Filipinas recruited to work in UAE 'trafficked to Syria'
Many victims have allegedly fled physical and sexual abuse in the homes of affluent Syrian families and are now residing in Philippine's embassy in Damascus, where they are awaiting repatriation.
Some have remained in the embassy for up to two years due to difficulties in obtaining Syrian exit visas and money to pay for flights home.
The WP report is based on interview with 17 Filipino women and girls - some said to be as young as 12 - who were contacted via social media after a video surfaced online showing them allegedly inside the Damascus embassy appealing for help.
Recruitment agencies first lured in the Filipino women and girls to the UAE using 30-day tourist visas, the interviewees told The Post.
They describe being forced to stay in dirty, cramped living quarters in Dubai - like hundreds of thousands of migrant workers from poor countries whose remittance payments are the main source of income for their families back home.
During their UAE stay, agency staff peddled the idea of pristine employment opportunities in a "conflict-free" Syria. If they refused, they were subject to physical abuse and threats, the women claimed.
The women arrived on flights to Damascus in groups of two or three. There, they were held in communal accommodation owned by local middlemen until they were placed in a household.
Treated as commodities lined up to prospective customers – mostly wealthy Syrian families - their "price tags" ranged between $8,000 and $10,000, according to several of the women.
Geraldine Pahigon, 30, told the Post she was repeatedly assaulted by her new employer. "I was slapped, kicked and bitten many times," she said. "I endured this for four months."
In addition to suffering physical and sexual attacks, women describe non-payment of wages and working 18 hours a day, seven days a week.
Some women managed to escape and seek refuge in the Philippine's embassy.
"My employer slapped me and put my head into the wall. I escaped because he did not give me a salary for nine months," said Flordeliza Arejola, 32. "I waited until he was asleep and climbed over the wall. I had some money for a taxi [to the embassy]."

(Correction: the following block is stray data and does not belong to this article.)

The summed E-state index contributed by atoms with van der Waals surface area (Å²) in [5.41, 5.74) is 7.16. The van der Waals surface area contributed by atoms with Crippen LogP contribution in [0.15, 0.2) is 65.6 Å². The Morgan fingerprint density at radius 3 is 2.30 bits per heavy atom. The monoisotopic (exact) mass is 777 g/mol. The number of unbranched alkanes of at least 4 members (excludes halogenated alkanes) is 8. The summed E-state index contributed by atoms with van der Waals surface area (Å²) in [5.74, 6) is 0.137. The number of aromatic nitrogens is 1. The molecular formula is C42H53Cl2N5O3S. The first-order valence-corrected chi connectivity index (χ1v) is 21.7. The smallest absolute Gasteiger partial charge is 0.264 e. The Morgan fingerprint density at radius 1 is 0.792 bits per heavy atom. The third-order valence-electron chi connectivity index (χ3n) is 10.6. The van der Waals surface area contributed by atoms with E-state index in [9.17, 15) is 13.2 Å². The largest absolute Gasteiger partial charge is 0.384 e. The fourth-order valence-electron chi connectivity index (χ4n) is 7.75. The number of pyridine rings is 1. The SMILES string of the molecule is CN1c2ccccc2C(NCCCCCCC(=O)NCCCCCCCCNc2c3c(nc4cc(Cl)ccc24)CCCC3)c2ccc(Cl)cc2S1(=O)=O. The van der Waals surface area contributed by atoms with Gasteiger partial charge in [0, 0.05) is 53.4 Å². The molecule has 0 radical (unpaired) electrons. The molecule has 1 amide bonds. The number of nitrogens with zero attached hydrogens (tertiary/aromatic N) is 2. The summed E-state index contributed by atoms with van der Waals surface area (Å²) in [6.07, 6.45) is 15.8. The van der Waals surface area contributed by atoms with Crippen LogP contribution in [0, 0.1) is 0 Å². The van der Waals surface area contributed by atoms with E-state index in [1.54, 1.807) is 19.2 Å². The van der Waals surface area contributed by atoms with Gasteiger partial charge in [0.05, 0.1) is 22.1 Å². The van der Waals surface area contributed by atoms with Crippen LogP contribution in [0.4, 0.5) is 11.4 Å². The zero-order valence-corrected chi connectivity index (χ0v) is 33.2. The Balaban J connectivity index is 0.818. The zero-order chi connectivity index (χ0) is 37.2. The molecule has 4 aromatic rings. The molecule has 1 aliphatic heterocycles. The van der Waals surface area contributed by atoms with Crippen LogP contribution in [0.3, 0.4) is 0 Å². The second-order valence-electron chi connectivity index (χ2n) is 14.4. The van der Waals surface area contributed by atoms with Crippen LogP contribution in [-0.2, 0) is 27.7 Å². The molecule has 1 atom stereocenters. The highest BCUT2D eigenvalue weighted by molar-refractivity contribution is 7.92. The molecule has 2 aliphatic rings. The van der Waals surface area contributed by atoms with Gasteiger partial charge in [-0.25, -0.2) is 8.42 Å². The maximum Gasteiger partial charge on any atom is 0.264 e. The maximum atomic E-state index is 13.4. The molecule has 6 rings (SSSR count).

Yet the women told to the WP that the embassy was not the sanctuary they had imagined.
Consular staff allegedly treated them harshly, locking them in dormitory-style rooms each night and confiscating their phones.
Lailanis Abduljaber, who claimed to be 12 when she was trafficked, was taken to the embassy after being overcome by grief after the death of her brother, expecting the embassy to arrange a flight home.
Now aged 15, she has lived in the embassy for the past 20 months and staff members have asked her if she would like to return to work instead.
"It's like being a prisoner. I want to go home." she told The Post. "I miss my mom and dad."
Six of the women interviewed identified two UAE employment agencies as having played a role in the trafficking, claims which have not yet been independently corroborated.
The Phillipines' consul general in Dubai, Paul Raymund Cortes, expressed concern about the alleged trafficking of Filipino women and girls to Syria.
A lawyer for Nobalaa Alsham, a company identified by four women as the Syrian broker, rejected claims that the women were bought to the country against their will, saying the company did its "part to secure sponsors, homes and people who treat them very well and humanely".
In response to accounts of poor treatment while residing in the Philippine's embassy in Damascus, the country's department of foreign affairs said it was investigating the matter.